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Summer Recommendations for Teachers
posted by: Tamia | July 19, 2021, 10:04 PM   

Summers for teachers provide a well-needed break from the constant hustle and bustle of a school year full of the many moving parts of teaching. Anxieties about the next task dwindle as the school year gives way to a time for rest and reflection.

This year, the need to recharge is stronger than ever -- with teachers across the country having grappled with the impacts of COVID-19 on themselves, their students, and their profession.

As a majority of schools now move into the summer break, I offer four tips for how teachers can reflect, refresh, and re-energize to be physically and mentally prepared for the school year ahead.

  1. Listen to and act on your needs.

Teaching is demanding work. When on-campus, teachers are constantly on their feet, taking limited breaks, and constantly using their full focus to keep track of dozens of things at a time.Throughout distance learning, teachers across the country spent countless amounts of energy to recreate their lessons for the online environment and maintain communication with their students, families, and even fellow staff. Take time to reflect on your own physical, mental, and social needs -- and then act accordingly!

Take a self-care assessment like this one from Therapist Aid to plainly see what aspects of your life need more love and care. If life was a bit too hectic to get in regular exercise, nutritious meals, and simply time for hobbies without the weight of planning, grading, and teaching on your shoulders, take the time now to develop those habits and practices before the rush begins again in the fall. Realign your sleep schedule, put away your phone and e-mails, read those books you haven’t had the time to delve into, and spend time with yourself or the ones you love.

  1. Revisit and reflect on your systems.

Classroom management is making a comeback after some time away from the physical classroom. As you are leaving the 2020-21 school year behind, reflect on or develop your classroom management plan for the upcoming school year. Setting rules, boundaries, and expectations at the beginning of the year are critical to ensure that students have structure in their day-to-day life, which provides consistency and safety.

Safety guidelines in place in the fall may also require adjustments to your existing systems. If you have a list of your classroom procedures available, take the time to go through them and ask two critical questions:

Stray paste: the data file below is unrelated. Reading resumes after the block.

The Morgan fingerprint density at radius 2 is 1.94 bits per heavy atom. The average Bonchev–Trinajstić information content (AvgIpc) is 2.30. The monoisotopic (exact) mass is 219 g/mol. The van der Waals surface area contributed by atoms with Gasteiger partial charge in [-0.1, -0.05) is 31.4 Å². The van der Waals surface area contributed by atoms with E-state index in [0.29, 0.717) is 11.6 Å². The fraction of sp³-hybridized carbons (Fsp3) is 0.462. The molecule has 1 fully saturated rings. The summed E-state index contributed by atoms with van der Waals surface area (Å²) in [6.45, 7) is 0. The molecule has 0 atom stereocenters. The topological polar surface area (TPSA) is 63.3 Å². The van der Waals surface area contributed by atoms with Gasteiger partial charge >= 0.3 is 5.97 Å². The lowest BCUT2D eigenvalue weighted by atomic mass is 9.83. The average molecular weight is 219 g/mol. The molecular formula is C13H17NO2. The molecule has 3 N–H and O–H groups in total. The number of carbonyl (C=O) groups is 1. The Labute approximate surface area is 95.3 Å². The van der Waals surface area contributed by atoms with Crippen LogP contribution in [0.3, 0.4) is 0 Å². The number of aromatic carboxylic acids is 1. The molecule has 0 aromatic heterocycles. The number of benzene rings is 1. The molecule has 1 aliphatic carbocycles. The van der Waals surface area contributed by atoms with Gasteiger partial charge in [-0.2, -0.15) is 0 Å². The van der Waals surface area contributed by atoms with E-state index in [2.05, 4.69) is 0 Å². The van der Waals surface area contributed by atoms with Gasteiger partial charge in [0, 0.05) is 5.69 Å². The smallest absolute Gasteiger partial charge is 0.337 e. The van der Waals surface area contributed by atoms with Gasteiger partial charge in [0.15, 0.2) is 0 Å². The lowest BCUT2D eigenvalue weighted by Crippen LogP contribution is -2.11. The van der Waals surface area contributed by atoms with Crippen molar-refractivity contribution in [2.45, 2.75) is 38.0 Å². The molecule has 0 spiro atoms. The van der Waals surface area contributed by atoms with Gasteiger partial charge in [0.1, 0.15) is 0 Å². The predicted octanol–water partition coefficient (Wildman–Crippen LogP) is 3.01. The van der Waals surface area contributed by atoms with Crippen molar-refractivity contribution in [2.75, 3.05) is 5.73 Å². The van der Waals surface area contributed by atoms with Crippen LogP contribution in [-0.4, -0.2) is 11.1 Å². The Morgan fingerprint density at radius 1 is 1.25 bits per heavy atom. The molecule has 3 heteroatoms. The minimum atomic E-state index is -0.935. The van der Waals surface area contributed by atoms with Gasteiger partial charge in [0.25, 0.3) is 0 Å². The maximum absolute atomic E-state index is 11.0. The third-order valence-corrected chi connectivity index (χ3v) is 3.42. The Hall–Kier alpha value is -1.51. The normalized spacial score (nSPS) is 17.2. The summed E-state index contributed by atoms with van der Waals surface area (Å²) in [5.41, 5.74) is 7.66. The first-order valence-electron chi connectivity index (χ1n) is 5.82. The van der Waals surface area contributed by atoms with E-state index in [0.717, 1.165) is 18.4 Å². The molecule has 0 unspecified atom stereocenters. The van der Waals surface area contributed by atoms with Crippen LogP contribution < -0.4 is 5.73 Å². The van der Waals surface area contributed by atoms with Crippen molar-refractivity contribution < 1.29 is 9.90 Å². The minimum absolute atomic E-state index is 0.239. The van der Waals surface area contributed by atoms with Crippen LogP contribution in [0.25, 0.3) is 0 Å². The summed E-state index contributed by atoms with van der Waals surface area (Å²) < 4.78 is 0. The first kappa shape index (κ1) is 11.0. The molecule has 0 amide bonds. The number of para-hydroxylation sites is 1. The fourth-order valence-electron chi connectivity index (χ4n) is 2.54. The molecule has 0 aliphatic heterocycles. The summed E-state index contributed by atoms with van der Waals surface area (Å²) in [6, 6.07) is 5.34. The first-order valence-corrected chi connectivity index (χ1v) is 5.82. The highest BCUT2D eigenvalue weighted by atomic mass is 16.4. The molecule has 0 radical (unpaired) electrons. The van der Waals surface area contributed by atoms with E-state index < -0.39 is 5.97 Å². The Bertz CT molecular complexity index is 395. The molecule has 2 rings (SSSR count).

1. Was this system effective when it was last utilized? If no, how can it be improved?

  2. Will safety guidelines require an adjustment to this system? If yes, how will it need to be adjusted to adhere to the guidelines?

If you are a new teacher who is just getting started on classroom management, utilize lists like this one from Scholastic to develop your own systems for the fall.

  1. Extend your mental break.

The first two weeks of school are for introducing students to you, to each other, and to your classroom’s systems. After time away from an in-person environment, your students may need these first two weeks to redevelop social skills and build relationships with you and their peers.

With this in mind, develop a rough list of the basic content students will need to know to succeed in your class and a few community building activities that incorporate your subject matter. This list will help push back the mental weight that comes from having things constantly on your mind from returning too quickly after the summer ends.

If you want to take it one step further, you can lay out which order you will go over your systems and conduct the activities. And if you’re feeling particularly ambitious, you can start to develop the materials you need to do so. However, do not feel compelled to do so! Even a simple list can help alleviate some of the anxiety associated with going back to school —especially after time away from campus and ongoing concerns regarding COVID-19.

  1. Plan with a specific goal in mind.

If you’re like me, the itch to plan never goes away, especially when the hectic schedule of the school year subsides. For the teachers who are already anticipating the fall, meet yourself halfway and plan with a specific goal in mind.

Identify what your greatest stressor is during the school year and start with tackling that issue. For example, if you’re a relatively new teacher (like me!), lesson planning is the most stressful, as I have not yet built up a repertoire of robust and effective lesson plans. In this case, set up the basic skeleton of the lesson plans for the first unit or two. If grading is always hounding you, develop a grading system that may make it easier. Perhaps create rubrics for classwork or schedule out a specific day to grade throughout the week.

No matter how you choose to spend your summer, what works for you is what is best for you. In this crucial time for students and educators across the country, we hope that this summer provides what you need to be prepared for the year ahead.


Today's guest blog is provided by Ashiley Lee, Leadership for Educational Equity Policy and Advocacy Fellow. Born and raised in Los Angeles, Ashiley is a current middle school educator in her hometown, working with students and families in low-income communities to develop and provide a culturally relevant, trauma-informed, and transformative education. As a member of her school's Instructional Leadership Team, she has brought in a new social-emotional learning curriculum, education technology tools, and vertical articulation systems to improve student wellbeing and achievement.
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